South Korea’s first space probe, Danuri, took off Thursday, August 4, from Cape Canaveral, Florida (US), on a one-year mission, according to images broadcast live on the Internet. Carried by a SpaceX Falcon 9 rocket, the Danuri orbiter (deflation Dwhich means “moon”, and My lightwhich means “have fun”) near the moon in mid-December.
In the launch video, Lee Sang-ryol, president of the Korea Aerospace Research Institute (KARI), said, :
“This is a very important milestone in the history of Korean space exploration. Danuri is just the beginning. If we are more determined and committed to developing space travel technologies, we will be able to reach Mars, asteroids, etc. in the near future.”
During the mission, Danuri will use six different instruments, including a super sensitive camera provided by NASA, which will be used specifically to study the lunar surface in order to identify landing sites for future missions. Danuri must also test, for the first time in the world according to the South Korean government, a new networked satellite communications system that is resistant to disturbances.
K-pop group BTS launches into space
The probe will also attempt to create a wireless Internet environment aimed at connecting satellites or exploration vehicles through space. This connection will be tested by flow the song dynamite From the cult K-pop group BTS.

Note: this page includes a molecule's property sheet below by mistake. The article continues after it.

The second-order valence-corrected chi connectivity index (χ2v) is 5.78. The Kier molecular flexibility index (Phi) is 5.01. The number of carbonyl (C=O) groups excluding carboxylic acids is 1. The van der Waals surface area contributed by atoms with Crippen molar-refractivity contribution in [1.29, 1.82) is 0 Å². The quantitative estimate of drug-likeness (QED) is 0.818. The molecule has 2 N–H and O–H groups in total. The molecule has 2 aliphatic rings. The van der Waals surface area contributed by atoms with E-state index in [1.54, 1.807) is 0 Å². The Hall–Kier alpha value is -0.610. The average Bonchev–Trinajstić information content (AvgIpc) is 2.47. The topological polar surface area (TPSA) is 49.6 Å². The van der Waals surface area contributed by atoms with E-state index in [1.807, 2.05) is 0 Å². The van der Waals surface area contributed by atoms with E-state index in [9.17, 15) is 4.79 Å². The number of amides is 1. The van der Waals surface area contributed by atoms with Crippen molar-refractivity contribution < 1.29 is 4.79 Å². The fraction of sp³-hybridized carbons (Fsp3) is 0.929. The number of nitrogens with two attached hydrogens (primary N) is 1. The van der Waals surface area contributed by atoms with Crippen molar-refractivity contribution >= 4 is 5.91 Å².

According to South Korean scientists, Danuri – which took seven years to build and cost about 2 trillion won (1.5 billion euros) – will pave the way for more ambitious goals. South Korea plans to land a probe on the moon by 2030.
“If this mission is successful, South Korea will become the seventh country in the world to launch an unmanned probe to the moon”An official at the Cary Institute told AFP. “This is a pivotal moment for South Korea’s space development program, and we hope to continue to contribute to the global understanding of the Moon with what Danuri will discover.”he added.
In June, South Korea successfully launched its first domestically designed space rocket, which put several satellites into orbit, after a failure in October 2021.
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